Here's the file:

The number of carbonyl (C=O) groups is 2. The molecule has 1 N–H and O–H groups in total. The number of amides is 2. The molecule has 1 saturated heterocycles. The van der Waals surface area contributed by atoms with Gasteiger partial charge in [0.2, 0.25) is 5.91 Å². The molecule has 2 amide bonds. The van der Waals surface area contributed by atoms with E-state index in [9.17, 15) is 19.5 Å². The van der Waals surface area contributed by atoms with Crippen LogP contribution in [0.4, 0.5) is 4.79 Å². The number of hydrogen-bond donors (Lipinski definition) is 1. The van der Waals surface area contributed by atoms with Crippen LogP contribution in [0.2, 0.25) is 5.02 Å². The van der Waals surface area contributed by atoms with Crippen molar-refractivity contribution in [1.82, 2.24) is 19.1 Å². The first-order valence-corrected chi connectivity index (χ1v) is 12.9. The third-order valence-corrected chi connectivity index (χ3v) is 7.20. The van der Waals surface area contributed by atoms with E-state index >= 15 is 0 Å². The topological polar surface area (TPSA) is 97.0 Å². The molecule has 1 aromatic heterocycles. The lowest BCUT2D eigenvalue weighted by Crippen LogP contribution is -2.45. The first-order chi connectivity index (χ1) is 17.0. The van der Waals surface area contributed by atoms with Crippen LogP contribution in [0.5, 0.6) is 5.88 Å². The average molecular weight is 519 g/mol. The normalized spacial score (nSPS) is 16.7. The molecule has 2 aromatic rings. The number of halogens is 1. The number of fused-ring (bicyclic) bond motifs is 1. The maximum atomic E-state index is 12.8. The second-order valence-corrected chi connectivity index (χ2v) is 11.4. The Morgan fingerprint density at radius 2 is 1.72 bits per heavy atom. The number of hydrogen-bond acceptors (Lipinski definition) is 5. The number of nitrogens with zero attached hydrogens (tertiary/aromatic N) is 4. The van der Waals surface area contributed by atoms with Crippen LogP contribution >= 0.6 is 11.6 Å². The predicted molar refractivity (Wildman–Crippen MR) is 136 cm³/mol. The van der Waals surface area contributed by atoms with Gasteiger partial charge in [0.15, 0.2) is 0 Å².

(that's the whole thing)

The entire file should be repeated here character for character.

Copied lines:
The number of carbonyl (C=O) groups is 2. The molecule has 1 N–H and O–H groups in total. The number of amides is 2. The molecule has 1 saturated heterocycles. The van der Waals surface area contributed by atoms with Gasteiger partial charge in [0.2, 0.25) is 5.91 Å². The molecule has 2 amide bonds. The van der Waals surface area contributed by atoms with E-state index in [9.17, 15) is 19.5 Å². The van der Waals surface area contributed by atoms with Crippen LogP contribution in [0.4, 0.5) is 4.79 Å². The number of hydrogen-bond donors (Lipinski definition) is 1. The van der Waals surface area contributed by atoms with Crippen LogP contribution in [0.2, 0.25) is 5.02 Å². The van der Waals surface area contributed by atoms with Crippen molar-refractivity contribution in [1.82, 2.24) is 19.1 Å². The first-order valence-corrected chi connectivity index (χ1v) is 12.9. The third-order valence-corrected chi connectivity index (χ3v) is 7.20. The van der Waals surface area contributed by atoms with E-state index >= 15 is 0 Å². The topological polar surface area (TPSA) is 97.0 Å². The molecule has 1 aromatic heterocycles. The lowest BCUT2D eigenvalue weighted by Crippen LogP contribution is -2.45. The first-order chi connectivity index (χ1) is 17.0. The van der Waals surface area contributed by atoms with Crippen LogP contribution in [0.5, 0.6) is 5.88 Å². The average molecular weight is 519 g/mol. The normalized spacial score (nSPS) is 16.7. The molecule has 2 aromatic rings. The number of halogens is 1. The number of fused-ring (bicyclic) bond motifs is 1. The maximum atomic E-state index is 12.8. The second-order valence-corrected chi connectivity index (χ2v) is 11.4. The Morgan fingerprint density at radius 2 is 1.72 bits per heavy atom. The number of hydrogen-bond acceptors (Lipinski definition) is 5. The number of nitrogens with zero attached hydrogens (tertiary/aromatic N) is 4. The van der Waals surface area contributed by atoms with Crippen LogP contribution >= 0.6 is 11.6 Å². The predicted molar refractivity (Wildman–Crippen MR) is 136 cm³/mol. The van der Waals surface area contributed by atoms with Gasteiger partial charge in [0.15, 0.2) is 0 Å².